Sunday, November 23, 2008

Fixing the Housing Crisis

From the Desk of Joe Rollins

Everyone probably realizes that one of the major factors leading to the real estate boom and subsequent bubble was low interest rates – they were too low for too long. In the aftermath of September 11th, interest rates fell to extremely low levels and were kept there for almost three years by the Federal Reserve System.

Over the past several years, many homes were being sold in this country with variable interest rates. Even though interest rates were too low, they were just not low enough to satisfy the housing appetite by people who could not afford them. The general presumption was that in a few years, the house would appreciate in value and when the adjustable rate was due to change, the buyer could refinance to a fixed rate. I vividly remember seeing adjustable mortgages in the 3% interest range jump up to market rates after the three-year expiration. Of course, this is not the only reason for the real estate bubble, but it was certainly a major contributing factor.

Today, we have low interest rates again. It is hard to imagine that we basically have interest rates today that are equal to or lower than the interest rates that were available to the general public after September 11th. These low interest rates provide a window of opportunity to turn a good portion of the unsold residential real estate inventory and make housing affordable to many while also helping to put a lot of Americans back to work. In this particular scenario, these mortgage interest rates would not only apply to short-term variable rates, but also to standard 30-year fixed mortgages.

On Thursday, due to the fear gripping Wall Street, a 30-year Treasury bond ended the day with a yield of 3.48%. This is the lowest rate on a 30-year Treasury bond in over 50 years. It also was the largest yield drop for the long-term bond since the day after the 1987 stock market crash. Since the market dropped more in November of this year than it did in October 1987, I believe this drop was an appropriate response.

The government could facilitate a real estate recovery by entering the open market and selling $100 billion in 30-year Treasury bonds at 3.48%. Since there is such a gigantic demand for these bonds at the current time, I feel there would be no problem at all in issuing these bonds to willing buyers. After the government gets the $100 billion from selling 30-year Treasury bonds, they could turn it over to their wholly-owned subsidiaries, Fannie Mae and Freddie Mac. At that point, these quasi-governmental agencies could start extending mortgages at 4% to all qualified buyers. At an average mortgage of $200,000, that would be 500,000 new mortgages for Americans.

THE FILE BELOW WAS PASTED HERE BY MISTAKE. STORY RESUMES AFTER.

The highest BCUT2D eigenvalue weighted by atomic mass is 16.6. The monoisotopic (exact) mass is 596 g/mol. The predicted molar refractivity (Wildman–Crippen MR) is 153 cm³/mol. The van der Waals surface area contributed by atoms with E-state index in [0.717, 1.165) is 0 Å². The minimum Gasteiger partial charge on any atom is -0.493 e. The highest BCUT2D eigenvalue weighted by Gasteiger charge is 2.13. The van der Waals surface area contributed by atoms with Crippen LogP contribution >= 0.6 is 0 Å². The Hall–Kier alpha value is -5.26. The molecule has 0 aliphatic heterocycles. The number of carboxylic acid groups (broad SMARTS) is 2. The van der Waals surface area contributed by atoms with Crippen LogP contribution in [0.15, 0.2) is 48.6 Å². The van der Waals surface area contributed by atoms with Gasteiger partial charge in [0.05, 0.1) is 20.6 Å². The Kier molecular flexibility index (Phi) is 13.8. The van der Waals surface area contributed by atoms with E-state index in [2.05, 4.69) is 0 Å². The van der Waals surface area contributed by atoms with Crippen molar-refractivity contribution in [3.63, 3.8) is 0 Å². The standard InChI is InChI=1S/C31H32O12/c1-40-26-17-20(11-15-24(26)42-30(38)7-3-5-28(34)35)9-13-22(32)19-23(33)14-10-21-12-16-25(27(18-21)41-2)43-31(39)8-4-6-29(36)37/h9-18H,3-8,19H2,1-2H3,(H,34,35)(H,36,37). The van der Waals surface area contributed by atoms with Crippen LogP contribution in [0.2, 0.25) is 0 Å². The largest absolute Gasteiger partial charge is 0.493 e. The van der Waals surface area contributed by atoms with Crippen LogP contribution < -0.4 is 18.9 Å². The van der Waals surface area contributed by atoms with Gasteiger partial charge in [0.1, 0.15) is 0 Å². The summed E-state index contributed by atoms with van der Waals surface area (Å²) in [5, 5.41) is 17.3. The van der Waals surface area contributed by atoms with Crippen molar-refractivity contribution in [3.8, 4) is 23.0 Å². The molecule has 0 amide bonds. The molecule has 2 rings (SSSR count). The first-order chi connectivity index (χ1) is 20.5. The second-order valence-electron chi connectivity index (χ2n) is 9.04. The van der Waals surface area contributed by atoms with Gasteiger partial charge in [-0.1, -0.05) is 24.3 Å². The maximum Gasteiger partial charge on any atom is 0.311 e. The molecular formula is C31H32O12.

A standard 30-year fixed mortgage at 4% will create an immediate housing demand across the United States. Additionally, the agencies could use some of the $100 billion to refinance a great many of the home mortgages that are currently in foreclosure. If in the next six months the government issued $100 billion in new mortgages, we could see a stabilization of the real estate market by the middle of 2009. The combination of low interest rates and low payments will offer many Americans an excellent housing opportunity. Coupling low interest rates with the decline in values that the homes have suffered over the last two years will provide for a buying frenzy unparalleled in American real estate history.

I do not pretend to know more on the subject of real estate than the average person, but I do understand that if the government can issue Treasury bonds at 3.48% and lenders can collect the mortgages at 4%, this would be a win-win for the government, the agencies, the homeowners and ultimately for America.

A government program that actually makes money? What a novel concept!

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